With week one of two having passed for the Linux 4.2 kernel merge window, here's a look at some of the exciting new features and changes that landed in the first week.
Non-volatile memory device support will be added through libnvdimm for the Linux 4.2 kernel. Libnvdimm is a new subsystem for the Linux 4.2 kernel and contains drivers and x86 support.
For those using the Global File System 2 (GFS2) for Linux clusters, the Linux 4.2 kernel is slated to offer better performance.
While Greg Kroah-Hartman isn't sending in KDBUS for Linux 4.2 as announced yesterday, he did send in the code updates for the other kernel subsystems he maintains.
KDBUS was once again heavily debated on the Linux kernel mailing list this week and Linus Torvalds said he looked forward to merging it when ready (and also had some choice words about performance). However, Greg KH has confirmed today that KDBUS isn't ready for merging this cycle.
David Airlie has sent in the main DRM driver updates for the Linux 4.2 kernel. There's a lot of open-source graphics driver work represented by this pull request, but sadly no Nouveau (open-source NVIDIA) changes were incorporated for Linux 4.2
The latest subsystem update worth commenting on for the Linux 4.2 merge window are the crypto(graphy) updates with this new kernel version.
Yet another system has been added to our continuously growing basement server farm that tracks the performance of various upstream open-source projects on a daily basis. Meet system number 58!
With the new Linux kernel mailing list thread about the prospects of merging KDBUS into the mainline Linux kernel, Linus Torvalds has provided his thoughts on the matter for this controversial feature backed by systemd developers for trying to provide a high-performance, kernel-based IPC solution.
The latest pull request to be submitted for Linux 4.2 is providing a new processor architecture port.
With Linux 4.1 having been released this week and being mid-way through 2015, here's some Git development statistics for the newest kernel code.
Open-source developers for a while have been working on ACPI 6 support for Linux with 64-bit ARM support, ACPI 6 NV-DIMM support, and other functionality. With the Linux 4.2 kernel that's now in-development, more ACPI 6 code will be landing.
Alongside his many other pull requests, Ingo Molnar sent in the scheduler changes on Monday for the Linux 4.2 kernel.
Trailing last night's release of the Linux 4.1 kernel is the release of the GNU Linux-Libre 4.1 kernel via the Free Software Foundation of Latin America. This re-base against the upstream Linux 4.1 kernel takes care of "de-blobbing" more non-free areas of the open-source Linux kernel.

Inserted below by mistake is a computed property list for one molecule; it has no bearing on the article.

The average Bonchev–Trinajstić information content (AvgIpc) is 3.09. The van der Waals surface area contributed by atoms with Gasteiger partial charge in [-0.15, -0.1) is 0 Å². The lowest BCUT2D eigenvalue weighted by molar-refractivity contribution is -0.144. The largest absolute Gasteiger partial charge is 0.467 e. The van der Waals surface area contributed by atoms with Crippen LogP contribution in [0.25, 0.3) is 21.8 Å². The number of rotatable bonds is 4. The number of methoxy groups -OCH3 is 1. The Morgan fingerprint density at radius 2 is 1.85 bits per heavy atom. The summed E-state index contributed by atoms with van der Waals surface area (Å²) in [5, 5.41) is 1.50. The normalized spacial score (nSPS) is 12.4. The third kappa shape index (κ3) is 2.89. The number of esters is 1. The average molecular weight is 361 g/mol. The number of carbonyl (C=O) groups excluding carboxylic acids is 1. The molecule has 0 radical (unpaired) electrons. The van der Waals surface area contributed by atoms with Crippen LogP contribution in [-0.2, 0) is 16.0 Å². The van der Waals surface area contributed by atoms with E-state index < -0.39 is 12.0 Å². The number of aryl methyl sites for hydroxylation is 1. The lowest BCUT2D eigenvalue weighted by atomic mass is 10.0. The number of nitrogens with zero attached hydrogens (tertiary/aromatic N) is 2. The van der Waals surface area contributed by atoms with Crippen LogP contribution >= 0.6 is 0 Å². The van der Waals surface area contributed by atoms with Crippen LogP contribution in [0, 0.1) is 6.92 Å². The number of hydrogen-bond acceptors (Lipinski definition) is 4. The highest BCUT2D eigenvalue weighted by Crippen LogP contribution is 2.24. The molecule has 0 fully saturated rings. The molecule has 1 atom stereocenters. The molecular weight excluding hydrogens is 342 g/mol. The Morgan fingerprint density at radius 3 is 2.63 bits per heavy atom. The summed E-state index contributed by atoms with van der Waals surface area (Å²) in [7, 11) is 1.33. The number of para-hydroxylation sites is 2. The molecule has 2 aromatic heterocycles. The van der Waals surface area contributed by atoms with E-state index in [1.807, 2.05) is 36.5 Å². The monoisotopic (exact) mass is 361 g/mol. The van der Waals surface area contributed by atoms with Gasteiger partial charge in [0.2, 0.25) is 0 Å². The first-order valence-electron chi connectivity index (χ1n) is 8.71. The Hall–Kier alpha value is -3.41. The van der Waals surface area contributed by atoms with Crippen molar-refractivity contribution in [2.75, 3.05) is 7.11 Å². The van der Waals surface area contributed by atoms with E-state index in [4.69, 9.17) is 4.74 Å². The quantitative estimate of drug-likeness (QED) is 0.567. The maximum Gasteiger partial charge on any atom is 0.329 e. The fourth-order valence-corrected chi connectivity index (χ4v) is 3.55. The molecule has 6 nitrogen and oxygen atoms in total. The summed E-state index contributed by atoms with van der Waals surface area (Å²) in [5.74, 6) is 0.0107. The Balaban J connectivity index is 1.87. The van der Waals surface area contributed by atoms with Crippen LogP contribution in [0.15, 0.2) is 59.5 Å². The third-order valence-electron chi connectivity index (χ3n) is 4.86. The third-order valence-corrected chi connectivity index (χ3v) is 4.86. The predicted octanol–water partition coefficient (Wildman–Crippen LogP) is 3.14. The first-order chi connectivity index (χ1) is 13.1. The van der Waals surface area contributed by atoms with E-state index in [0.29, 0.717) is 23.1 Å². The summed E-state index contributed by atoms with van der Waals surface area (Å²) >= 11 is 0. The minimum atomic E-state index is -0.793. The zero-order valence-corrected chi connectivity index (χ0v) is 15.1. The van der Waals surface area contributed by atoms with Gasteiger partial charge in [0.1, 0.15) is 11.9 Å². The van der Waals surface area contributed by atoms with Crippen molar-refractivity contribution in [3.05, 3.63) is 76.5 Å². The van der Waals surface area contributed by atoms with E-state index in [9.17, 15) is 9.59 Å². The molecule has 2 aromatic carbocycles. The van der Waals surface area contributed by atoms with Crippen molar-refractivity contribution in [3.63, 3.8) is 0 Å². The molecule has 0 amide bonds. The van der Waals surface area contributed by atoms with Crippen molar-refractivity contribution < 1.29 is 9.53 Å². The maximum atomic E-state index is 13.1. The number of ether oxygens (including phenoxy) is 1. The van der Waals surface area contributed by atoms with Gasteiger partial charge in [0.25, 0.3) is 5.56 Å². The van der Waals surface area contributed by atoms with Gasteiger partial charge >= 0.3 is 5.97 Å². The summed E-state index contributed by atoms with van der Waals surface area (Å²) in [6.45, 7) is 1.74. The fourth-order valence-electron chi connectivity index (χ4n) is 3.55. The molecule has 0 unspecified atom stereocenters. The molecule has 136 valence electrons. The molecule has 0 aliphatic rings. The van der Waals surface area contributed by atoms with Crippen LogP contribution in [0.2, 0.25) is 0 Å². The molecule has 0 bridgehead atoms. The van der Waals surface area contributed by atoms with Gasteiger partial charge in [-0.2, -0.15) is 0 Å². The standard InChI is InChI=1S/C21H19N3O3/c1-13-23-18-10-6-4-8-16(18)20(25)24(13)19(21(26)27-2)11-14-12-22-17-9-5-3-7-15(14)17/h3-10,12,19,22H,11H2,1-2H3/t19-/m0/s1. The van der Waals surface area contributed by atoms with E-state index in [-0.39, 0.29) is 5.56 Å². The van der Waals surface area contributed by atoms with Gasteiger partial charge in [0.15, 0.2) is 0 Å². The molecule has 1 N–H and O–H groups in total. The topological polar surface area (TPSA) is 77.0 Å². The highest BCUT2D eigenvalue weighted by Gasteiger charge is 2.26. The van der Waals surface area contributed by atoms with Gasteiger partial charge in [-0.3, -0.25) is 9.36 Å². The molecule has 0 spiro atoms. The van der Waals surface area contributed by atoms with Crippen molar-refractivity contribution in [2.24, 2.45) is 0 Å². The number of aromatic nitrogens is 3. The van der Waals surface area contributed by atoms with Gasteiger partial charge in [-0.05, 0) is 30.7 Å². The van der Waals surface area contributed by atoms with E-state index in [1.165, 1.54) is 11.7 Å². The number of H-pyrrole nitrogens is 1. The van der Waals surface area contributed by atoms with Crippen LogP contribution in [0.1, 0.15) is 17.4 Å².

Jiri Kosina of SUSE has sent in the HID driver updates for the Linux 4.2 kernel and with it comes new device support.
The "x86 core" pull request for Linux 4.2 is quite hearty.
The x86 EFI changes for Linux 4.2 were mailed in this morning and indeed they offer the EFI System Resource Table support as necessary for supporting UEFI 2.5+ system firmware updates.
Waiman Long of HP has been spearheading qspinlocks now for the past several months and with Linux 4.2 the queue spinlocks support will be merged.
The Linux 4.1 kernel was released over the night by Linus Torvalds.
If all goes well, the Linux 4.1 kernel will be released before the day is over. Linux 4.1 is yet another exciting update and here's a look at some of the most prominent work found in this new kernel version.
More of the Linux kernel's complicated and poorly maintained x86 Assembly code continues to be rewritten in modern and clean C.
The DRM subsystem pull for the Linux 4.2 kernel is nothing short of huge. There's some more work to talk about today.
The Linux 4.2 has many new features coming and now there's another one: atomic mode-setting support for the OMAP DRM driver that also improves the overall open-source driver quality.
Linus Torvalds just released the Linux 4.1-rc8 kernel as the final planned test version before the official Linux 4.1 release.
With Linux 4.1 likely being released in the next week, for Phoronix-reading Linux enthusiasts it's time to start thinking about Linux 4.2. Here's a look at some of the new features coming for this next kernel cycle.
For years the BFQ I/O scheduler has been trying to get in the mainline kernel and it looks like they have an action plan for getting accepted upstream.
Another Sunday, another Linux kernel update. Linus Torvalds just tagged the Linux 4.1-rc7 kernel release.
The Linux 4.2 kernel will make the CFQ I/O scheduler default to its IOPS mode when on solid-state drives, which should boost performance.
The Linux 4.2 kernel will bring to mainline two prominent new Direct Rendering Manager drivers.
The upcoming Linux 4.1 kernel release will be supported for the long-haul by the Linux Foundation's LTSI project.
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